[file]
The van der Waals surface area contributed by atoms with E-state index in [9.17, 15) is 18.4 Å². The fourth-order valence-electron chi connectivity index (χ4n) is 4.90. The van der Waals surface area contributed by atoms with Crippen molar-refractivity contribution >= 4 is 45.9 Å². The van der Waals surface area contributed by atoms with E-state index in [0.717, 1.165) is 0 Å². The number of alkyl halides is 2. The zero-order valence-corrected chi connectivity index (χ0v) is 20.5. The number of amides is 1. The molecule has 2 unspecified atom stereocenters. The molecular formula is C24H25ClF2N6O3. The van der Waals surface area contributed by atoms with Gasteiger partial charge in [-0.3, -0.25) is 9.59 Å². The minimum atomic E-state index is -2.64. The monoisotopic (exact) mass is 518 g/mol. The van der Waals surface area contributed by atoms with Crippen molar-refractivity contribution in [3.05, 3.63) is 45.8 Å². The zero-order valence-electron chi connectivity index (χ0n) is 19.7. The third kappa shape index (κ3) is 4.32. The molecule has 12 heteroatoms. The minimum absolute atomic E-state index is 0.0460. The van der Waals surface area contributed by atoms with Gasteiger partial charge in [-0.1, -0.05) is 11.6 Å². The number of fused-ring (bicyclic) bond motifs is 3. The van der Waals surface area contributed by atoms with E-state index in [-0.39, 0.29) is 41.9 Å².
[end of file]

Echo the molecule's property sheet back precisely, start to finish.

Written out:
The van der Waals surface area contributed by atoms with E-state index in [9.17, 15) is 18.4 Å². The fourth-order valence-electron chi connectivity index (χ4n) is 4.90. The van der Waals surface area contributed by atoms with Crippen molar-refractivity contribution >= 4 is 45.9 Å². The van der Waals surface area contributed by atoms with E-state index in [0.717, 1.165) is 0 Å². The number of alkyl halides is 2. The zero-order valence-corrected chi connectivity index (χ0v) is 20.5. The number of amides is 1. The molecule has 2 unspecified atom stereocenters. The molecular formula is C24H25ClF2N6O3. The van der Waals surface area contributed by atoms with Gasteiger partial charge in [-0.3, -0.25) is 9.59 Å². The minimum atomic E-state index is -2.64. The monoisotopic (exact) mass is 518 g/mol. The van der Waals surface area contributed by atoms with Crippen molar-refractivity contribution in [3.05, 3.63) is 45.8 Å². The zero-order valence-electron chi connectivity index (χ0n) is 19.7. The third kappa shape index (κ3) is 4.32. The molecule has 12 heteroatoms. The minimum absolute atomic E-state index is 0.0460. The van der Waals surface area contributed by atoms with Gasteiger partial charge in [-0.1, -0.05) is 11.6 Å². The number of fused-ring (bicyclic) bond motifs is 3. The van der Waals surface area contributed by atoms with E-state index in [-0.39, 0.29) is 41.9 Å².